83. Tiger & Woods—“Gin Nation”: Cute band name. I get that it’s hard to come up with a great name, but really all you have to do is avoid a horrible one, and let the music speak for itself. With a name like this, they’re already starting with a healthy dose of prejudice… and I can’t say it’s not justified. Boring.
82. John Maus—“Believer”: I don’t get it. This is awful. The guy can’t sing, the lyrics are unintelligible, there’s really nothing redeeming at all here. Drenching your vocals in reverb and owning a vintage synth doesn’t make up for having no talent.
81. Yuck—“Get Away”: With this, it’s not my thing, but at least I can see why someone would be into it. These guys sound like the small town Strokes. There are worse things to be called.
80. Fucked Up—“Queen of Hearts”: Now here’s a band people will still care about in 20 years, which is something I can’t say about most of this stuff. Even if you’re not into hardcore it’s worth given Fucked Up a chance. Better yet, go see them perform.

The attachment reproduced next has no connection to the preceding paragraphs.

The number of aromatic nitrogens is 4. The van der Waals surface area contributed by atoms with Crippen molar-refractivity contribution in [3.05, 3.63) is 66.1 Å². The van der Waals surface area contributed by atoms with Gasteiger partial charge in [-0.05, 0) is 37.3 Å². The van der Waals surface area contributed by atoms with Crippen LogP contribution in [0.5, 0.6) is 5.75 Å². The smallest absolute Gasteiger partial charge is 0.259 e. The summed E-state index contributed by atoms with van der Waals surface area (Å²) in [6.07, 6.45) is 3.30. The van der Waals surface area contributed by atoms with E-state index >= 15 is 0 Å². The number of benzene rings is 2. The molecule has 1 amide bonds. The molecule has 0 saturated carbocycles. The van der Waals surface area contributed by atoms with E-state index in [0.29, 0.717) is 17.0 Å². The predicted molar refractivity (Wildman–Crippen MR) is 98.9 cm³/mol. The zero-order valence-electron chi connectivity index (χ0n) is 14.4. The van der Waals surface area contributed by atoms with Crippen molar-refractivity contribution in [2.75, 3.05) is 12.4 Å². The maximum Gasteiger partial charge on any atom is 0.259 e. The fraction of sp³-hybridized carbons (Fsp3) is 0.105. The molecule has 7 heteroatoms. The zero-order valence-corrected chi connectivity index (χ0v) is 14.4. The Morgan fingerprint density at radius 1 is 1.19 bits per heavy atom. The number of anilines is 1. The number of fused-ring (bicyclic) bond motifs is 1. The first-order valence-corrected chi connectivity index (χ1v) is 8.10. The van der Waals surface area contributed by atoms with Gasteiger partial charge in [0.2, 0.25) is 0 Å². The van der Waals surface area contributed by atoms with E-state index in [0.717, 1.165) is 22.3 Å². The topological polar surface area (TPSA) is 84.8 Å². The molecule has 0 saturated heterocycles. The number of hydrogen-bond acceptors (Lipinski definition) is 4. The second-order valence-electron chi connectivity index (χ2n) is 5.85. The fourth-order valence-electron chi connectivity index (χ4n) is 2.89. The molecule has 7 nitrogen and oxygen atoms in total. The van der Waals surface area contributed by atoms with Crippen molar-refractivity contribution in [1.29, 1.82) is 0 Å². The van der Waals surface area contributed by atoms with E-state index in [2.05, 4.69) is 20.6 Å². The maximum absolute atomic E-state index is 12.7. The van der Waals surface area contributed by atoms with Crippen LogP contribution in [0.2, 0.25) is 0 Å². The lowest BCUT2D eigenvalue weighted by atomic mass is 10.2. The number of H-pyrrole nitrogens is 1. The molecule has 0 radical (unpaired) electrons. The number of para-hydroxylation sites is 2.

79. Kelly Rowland feat. Lil Wayne—“Motivation”: This is the first song on the list that you’ve heard on the radio. Over and over. It’s not a bad song (or a particularly good one)—it’s just funny to see it sandwiched in between Fucked Up and Sandro Perri. I mean, that demonstrates how patently ridiculous these lists as well as any of my smartass commentary.
78. Sandro Perri—“Changes”: Never heard of this guy, but this is pretty okay. It kind of reminds me of Sufjan Stevens, down to the seven-minute run time. I’d recommend it to your little sister.
77. Cults—“Abducted”: Man, only 23 songs in and I’m already suffering from severe twee fatigue. At least this song was less than three minutes long.
76. Juliana Barwick—“Prizewinning”: I like Juliana Barwick. Or at least, I think I’d like to, but the sheer arbitrariness of selecting this song is mind numbing. I am currently listening to the song and I couldn’t tell you one single lyric from the thing. I’m drinking coffee, in a bar, and I’m about to fall asleep sitting up.
75. Washed Out—“Amor Fati”: Here’s where I admit that my only real source for indie rock is thefader.com, and that sort of stuff is only a small portion of their coverage. I’m generally inclined to like whatever they’re into, but this is a band they’re pushing that I’m just not all that enamored with.
74. Dum Dum Girls – “Wrong Feels Right”: I can’t quite put my finger on it. The Cranberries? Whoever sang the Friends theme song? This is another band that seems like they’d be cool, but this song is like the worst parts of REM meets the worst parts of The Pretenders.